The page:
All Suites follow the same plot: the four “standard” dances of the Baroque suite (the German Allemande, the French Courante, the Spanish Sarabande and the English Gigue), preceded by a Prelude, and including some “Galanterien”, as Bach called them, situated between Sarabande and Gigue. These “Galanterien” are Menuets in the first two Suites, Bourrées in the following two, and Gavottes in the last two.
Due to their tonal features and to their overall stylistic characteristics, the Suites build an itinerary in musical terms and in technical qualities. The First Suite opens the series with a seemingly simple (and extremely famous) Prelude, whose first harmonic sequence is identical with that of the First Prelude from Book One of the Well-Tempered Keyboard. In spite of the essentially melodic nature of the cello, in fact, Bach pushed the boundaries of technique, including complex chordal writing and – when this was not possible or advisable – the illusion of harmony and polyphony, skillfully created by exploiting the human mind’s power to recognize a musical Gestalt, a musical identity even when some notes are “missing” or implied.
The first Suite is characterized in general by this deceptive and seeming simplicity; it his less complex to play than the others, and its overall mood is more serene and peaceful than those of its later companions. As in most of Bach’s Suites (including those for other instruments or ensembles), here too the Sarabande is one of the most touching and enchanted moments, even though the concluding Gigue closes the Suites on a much more earthy tone.
By way of contrast, the second Suite is in the sombre and expressive key of D minor. Its Prelude confirms these qualities, which were felt as belonging to this tonal domain, and is a masterful accumulation of musical tension, converging towards an unforgettable musical climax, roughly corresponding to the golden ratio of the piece. The other dances of this Suite seem to exasperate the qualities traditionally attributed to each of them: the Allemande is complex and reflective, the Courante is enthralling and vivid, the Sarabande majestic and solemn, the Menuets elegant and refined, whereas the final Gigue is a rhythmically complex game of accents and metres.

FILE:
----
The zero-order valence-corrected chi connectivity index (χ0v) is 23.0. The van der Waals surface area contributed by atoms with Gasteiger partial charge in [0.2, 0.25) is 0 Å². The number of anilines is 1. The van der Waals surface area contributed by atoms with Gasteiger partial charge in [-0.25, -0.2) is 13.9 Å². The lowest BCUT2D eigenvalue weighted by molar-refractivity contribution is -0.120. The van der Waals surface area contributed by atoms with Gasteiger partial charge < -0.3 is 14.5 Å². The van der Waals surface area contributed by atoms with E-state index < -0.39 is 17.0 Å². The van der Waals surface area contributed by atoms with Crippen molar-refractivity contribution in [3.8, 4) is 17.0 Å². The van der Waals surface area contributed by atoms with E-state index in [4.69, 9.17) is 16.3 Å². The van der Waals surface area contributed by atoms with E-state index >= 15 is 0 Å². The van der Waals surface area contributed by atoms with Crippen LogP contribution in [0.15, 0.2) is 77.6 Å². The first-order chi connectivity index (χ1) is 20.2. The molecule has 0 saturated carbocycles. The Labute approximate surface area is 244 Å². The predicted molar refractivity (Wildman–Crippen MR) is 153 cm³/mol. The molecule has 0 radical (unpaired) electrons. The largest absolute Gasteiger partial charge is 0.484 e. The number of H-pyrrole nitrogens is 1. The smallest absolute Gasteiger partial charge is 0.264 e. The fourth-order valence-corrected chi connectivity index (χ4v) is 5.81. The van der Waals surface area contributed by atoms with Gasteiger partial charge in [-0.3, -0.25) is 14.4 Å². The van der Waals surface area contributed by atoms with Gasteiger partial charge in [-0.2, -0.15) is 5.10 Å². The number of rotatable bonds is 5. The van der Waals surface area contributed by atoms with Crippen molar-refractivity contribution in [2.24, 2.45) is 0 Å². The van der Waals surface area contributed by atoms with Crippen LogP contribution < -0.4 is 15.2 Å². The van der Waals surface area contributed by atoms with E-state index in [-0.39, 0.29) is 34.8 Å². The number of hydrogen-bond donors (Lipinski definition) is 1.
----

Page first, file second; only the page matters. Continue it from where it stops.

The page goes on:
The third Suite, in the sunny key of C major, dispels the ghosts of the preceding piece, affirming the new key with clarity and self-assuredness. This Suite bubbles with fantasy, even with humour, particularly through the use of unexpected accents and shifting beats, as in the Prelude. In this case, the Allemande relinquishes its occasionally stately vocation, and favours a more direct approach, uncomplicated and very immediate. The Courante, in turn, is galloping and brilliant, while the Sarabande once more represents the artistic summit of the Suite. The closing dances do nothing to counter the generally confident and joyful character of this Suite.